The Interpolation Methods Available

main page

In the applet, there are 7 interpolation methods implemented in this applet. Each method can be chosen from the top pull down menu after entering data points.

The following options are in this menu:

  1. Input
  2. Grapher
  3. Lagrange Polynomial Interpolation
  4. Newton Polynomial Interpolation
  5. Linear Spline
  6. Natural Cubic Spline
  7. Method of Least Squares
  8. Trigonometric Interpolation
  9. Fractal Interpolation


The Input page is used to enter data points and a range and domain for the graphs that are displayed.

You can enter functions in the box on the right. These functions will be displayed in many of the other parts of the applet. This is useful to compare a function with one of the interpolations that the applet will produce. This is where you enter the basis functions for the least squares method

When you enter points in the input page, the points are sorted by x value before being used by the interpolation methods. Thus the first basis function corresponds to the point with the smallest x value, not the point listed first.


This page will plot the points and graph the functions entered in the input page.

Lagrange Polynomial Interpolation

This page shows the basis functions in the four little graphs, and combined in the first large graph. The second graph shows the interpolating polynomial.

Newton Polynomial Interpolation

This page shows the basis functions in the four little graphs, and combined in the first large graph. The second graph shows the interpolating polynomial.

The first basis function is a constant function that goes through the first point. The second basis function is be a first degree polynomial that goes through the first 2 points. The third basis function is a second degree polynomial that goes through the first 3 points. etc.

Note the effects that moving a point has on the basis functions.

Linear Spline

A linear spline is a simple piece-wise function that connects all the points with line segments. Each segment of the function is a line segment. The parts to the far left and far right, are just the horizontal line segments connecting to the first and last points.

The nth basis function is zero at all the points except for the nth point, at which the function is equal to 1. This is easily seen in the top four graphs. These basis functions are sometimes referred to as "hat functions." A linear combination of these basis functions can be seen in the lower right graph.

Also note that that for the first and last basis function, their far left or far right segment is equal to 1. There probably are a few other ways of creating linear splines with different types of extremities, but this is the method chosen for this applet.

Natural Cubic Spline

This spline is the same as the linear spline, except that it uses 3rd degree curves instead of 1st degree line segments for each part of our piece-wise function.

Method of Least Squares

This method is not necessarily an interpolation method. It can be used to find a closest fit curve to a set of data points.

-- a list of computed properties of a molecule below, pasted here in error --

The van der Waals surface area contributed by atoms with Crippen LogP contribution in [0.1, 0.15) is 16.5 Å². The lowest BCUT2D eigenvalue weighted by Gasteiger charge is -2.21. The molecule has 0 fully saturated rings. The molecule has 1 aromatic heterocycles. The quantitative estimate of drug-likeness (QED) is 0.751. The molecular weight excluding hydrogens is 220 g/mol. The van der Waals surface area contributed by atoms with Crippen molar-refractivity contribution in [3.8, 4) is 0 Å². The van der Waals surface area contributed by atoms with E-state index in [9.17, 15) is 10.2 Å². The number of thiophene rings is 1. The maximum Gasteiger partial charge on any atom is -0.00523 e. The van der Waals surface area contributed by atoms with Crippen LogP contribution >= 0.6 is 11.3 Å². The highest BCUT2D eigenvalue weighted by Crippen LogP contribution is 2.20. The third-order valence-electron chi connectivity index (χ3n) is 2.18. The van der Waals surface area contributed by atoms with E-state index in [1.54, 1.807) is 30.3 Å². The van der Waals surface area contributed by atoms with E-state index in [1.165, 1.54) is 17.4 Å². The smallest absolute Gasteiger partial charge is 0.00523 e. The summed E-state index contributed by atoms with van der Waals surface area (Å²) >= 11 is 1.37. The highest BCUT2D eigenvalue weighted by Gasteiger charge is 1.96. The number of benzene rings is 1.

For an example, paste this set of points into the applet's input section.


To try to do a closest fit line to these points, enter the two basis function of "1" and "x" in the functions part of the input page. As you probably know, all lines can be written in the form y=ax+b. Notice ax+b is a linear combination of x and 1. That is, we have something(a) times x plus something(b) times 1. You might also try using "2" instead of 1 for the basis function. This will not change the result.

Look at the graphs for this method, and you should see a line that is close to all the points.

You can also do a closest fit 3rd degree curve by using the basis function of "1", "x", "x^2", and "x^3".

If you want to find a curve in the form of y=a*sin(x) + b*x + c, you can use the basis functions of "sin(x)", "x", and "1". Try this with the data points listed above.

Trigonometric Interpolation

This is a method for fitting a curve to cyclical data. This could be used to find a curve that fits the yearly temperature, the amount of ozone in the air each day, or the number of people out on the beach during each day of the month. For these examples, the values should rise and drop and rise and drop continually, in a general pattern.

Try using these points as an example. You will see that the points represent one period of the data. The final point, will always stick to the same y value as the first point. That is why it might not move as you expect.

Here are two examples of data sets:



This method is highly prone to numerical error, and this can be easily seen with its sometimes erratic results. Internally for certain situations, the applet is having to solve a near singular matrix equation which is introducing significant errors into the calculations.

Fractal Interpolation

This fractal interpolation method is perhaps the most interesting of all the methods.

Try using these points as an example:


These will give a nice picture of the fractal interpolation. If you use to many points, the applet will not draw the entire picture correctly, as the number of points plotted grows exponentially with the number of input points.

Notice with this example that the section in-between the two middle points is very similar to the overall shape of the entire fractal. This is also true of the other two sections, except that they are more stretched to fit between their two closest points.

Notice the basis functions are also fractal interpolations of each point with the y value changed either to "0" or "1". You might notice that the red points displayed are not really the points you entered.

©2002-2003 Isaac Dooley